The legality of sports betting has slowly been changing since a 2018 U.S. Supreme Court decision made it a state issue. But even with the tide turning in wagering’s favor, gamblers are still forced to turn to shadowy (legal and illegal) options to place a bet. Maybe they call a questionable offshore bookmaker to wager on a game, or text a friend in Vegas, or reach out to their own personal bookie. The 2020 pandemic only made betting more complicated.
In light of these circumstances, CapTech’s Chicago Black Sox innovation challenge team — aptly named after the eight players on the 1919 Major League Baseball team accused of throwing the World Series for a gambling syndicate — set out to bring more transparency to the wagering process with an app designed to let users place a wager on a trusted medium via smartphone.
The Chicago Black Sox focused on peer-to-peer wagering, setting out to shift power away from bookmakers and place it in the hands of the player community with a decentralized, transparent, and self-regulating app.
How the Solution Works
The team's app is comprised of five key elements:
Ethereum: A platform that allows users to create and execute smart contracts.
Smart Contracts: A collection of code and state that is stored on the blockchain, and when run produces the same result for everyone.
DApp (Decentralized Application): An application whose back end is a decentralized network and whose state is stored on that network.
Ether: The digital currency used for transactional value on the Ethereum platform.
Digital Wallet: A collection of Ethereum account(s) that allows users to connect them to DApps, as well as view their balance, transaction history, and more.
The Chicago Black Sox envisioned an intuitive interface that would allow users to create, view, and interact with their wagers, one that could be written in any language and utilize any platform. At the center of any wager is the smart contract, which is where the transactions live. A third-party service, known as a blockchain oracle, provides the smart contracts, serving as a sort of bridge between the blockchains and the outside world.
In the team’s app, code is ultimately stored on the Ethereum blockchain, and when a wager transaction is placed, the smart contract runs and creates a contract account as the escrow. When there’s finally a winner, the smart contract receives a transaction with the winning criteria, then automatically pays out to the winner — which is anonymous, immutable, and public.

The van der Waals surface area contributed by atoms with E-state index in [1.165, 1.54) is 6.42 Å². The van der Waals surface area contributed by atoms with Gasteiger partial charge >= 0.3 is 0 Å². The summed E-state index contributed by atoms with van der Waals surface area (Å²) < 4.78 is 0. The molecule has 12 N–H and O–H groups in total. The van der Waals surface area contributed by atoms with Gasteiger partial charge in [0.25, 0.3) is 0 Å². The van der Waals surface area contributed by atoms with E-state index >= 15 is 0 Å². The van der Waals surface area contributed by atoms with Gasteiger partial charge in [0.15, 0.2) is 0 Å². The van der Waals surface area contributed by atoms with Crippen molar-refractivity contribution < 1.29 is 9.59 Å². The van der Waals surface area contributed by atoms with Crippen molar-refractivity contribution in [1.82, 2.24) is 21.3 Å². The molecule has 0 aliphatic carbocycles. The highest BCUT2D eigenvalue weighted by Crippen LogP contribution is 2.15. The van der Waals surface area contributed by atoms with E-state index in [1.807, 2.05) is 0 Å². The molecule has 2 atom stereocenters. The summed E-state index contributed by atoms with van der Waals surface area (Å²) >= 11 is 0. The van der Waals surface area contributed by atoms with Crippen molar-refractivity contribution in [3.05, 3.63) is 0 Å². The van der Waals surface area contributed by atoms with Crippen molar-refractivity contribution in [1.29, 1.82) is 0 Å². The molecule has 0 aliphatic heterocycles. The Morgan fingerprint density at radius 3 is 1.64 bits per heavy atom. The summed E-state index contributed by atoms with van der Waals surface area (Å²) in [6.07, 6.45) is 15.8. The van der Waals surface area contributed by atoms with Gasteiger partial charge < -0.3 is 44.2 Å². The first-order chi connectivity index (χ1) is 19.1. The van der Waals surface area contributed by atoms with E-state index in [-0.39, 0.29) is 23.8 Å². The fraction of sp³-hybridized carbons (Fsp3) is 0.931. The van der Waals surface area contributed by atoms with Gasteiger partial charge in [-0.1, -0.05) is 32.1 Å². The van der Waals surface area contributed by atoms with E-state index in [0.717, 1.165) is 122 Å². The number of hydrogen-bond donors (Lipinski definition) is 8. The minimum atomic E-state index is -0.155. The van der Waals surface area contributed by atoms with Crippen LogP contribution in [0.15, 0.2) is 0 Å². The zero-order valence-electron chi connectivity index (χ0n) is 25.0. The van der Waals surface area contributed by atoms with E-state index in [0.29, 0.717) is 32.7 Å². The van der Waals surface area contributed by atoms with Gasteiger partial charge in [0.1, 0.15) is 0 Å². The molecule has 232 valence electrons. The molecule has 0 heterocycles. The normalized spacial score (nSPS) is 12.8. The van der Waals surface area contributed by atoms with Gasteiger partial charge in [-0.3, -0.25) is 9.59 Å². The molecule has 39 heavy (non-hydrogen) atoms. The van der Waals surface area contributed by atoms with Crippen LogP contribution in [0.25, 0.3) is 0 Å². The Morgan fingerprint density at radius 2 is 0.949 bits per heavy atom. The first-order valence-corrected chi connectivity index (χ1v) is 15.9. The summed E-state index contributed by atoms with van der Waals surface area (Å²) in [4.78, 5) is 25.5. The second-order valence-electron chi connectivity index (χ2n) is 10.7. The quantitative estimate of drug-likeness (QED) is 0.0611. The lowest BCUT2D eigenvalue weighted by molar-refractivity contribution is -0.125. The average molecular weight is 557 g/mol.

For the uninitiated on the technology, Napster ®
serves as a simplified comparison in functionality, notwithstanding its inherent moral issues. In the case of Napster®, peer-to-peer music sharing cut out all of the middlemen (though lack of control of copyrighted material was its tragic flaw and led to its downfall). The idea behind our team’s app is similar; by removing the middleman/bookie, bettors avoid transaction fees, too.
Additional Applications and Considerations
While sports betting serves as the starting point for the solution, the team also thinks the app would evolve for users to make wagers that aren’t necessarily sports-related. In fact, wagers could be entirely inconsequential. For example, two friends could spontaneously wager on a push-up competition, with the app paying out the winner.
On the technology side, the team also considered how soon blockchain technology might be adopted. Various industries are ripe for leveraging the concept. For example, energy companies could use it in conjunction with net metering efforts and the healthcare industry could utilize it to pass health records from doctor to doctor securely — and ensure patients don’t outlive those records.
Five years ago, the idea of cryptocurrencies and digital wallets seemed to be concepts that lived in a distant future. With more and more Decentralized Applicatons (DApps) being created to run on computing systems like Bitcoin or Ethereum, it’s easy to wonder when they will become more mainstream — and when a major company might be willing to take the leap. That company would have to be willing to be a pioneer, of course.
“To make it work would definitely take trial and error,” said team member Neal Desai. “Maybe it will it be a big bank or start-up, but there will be a first —and then everyone else will be playing catch-up.”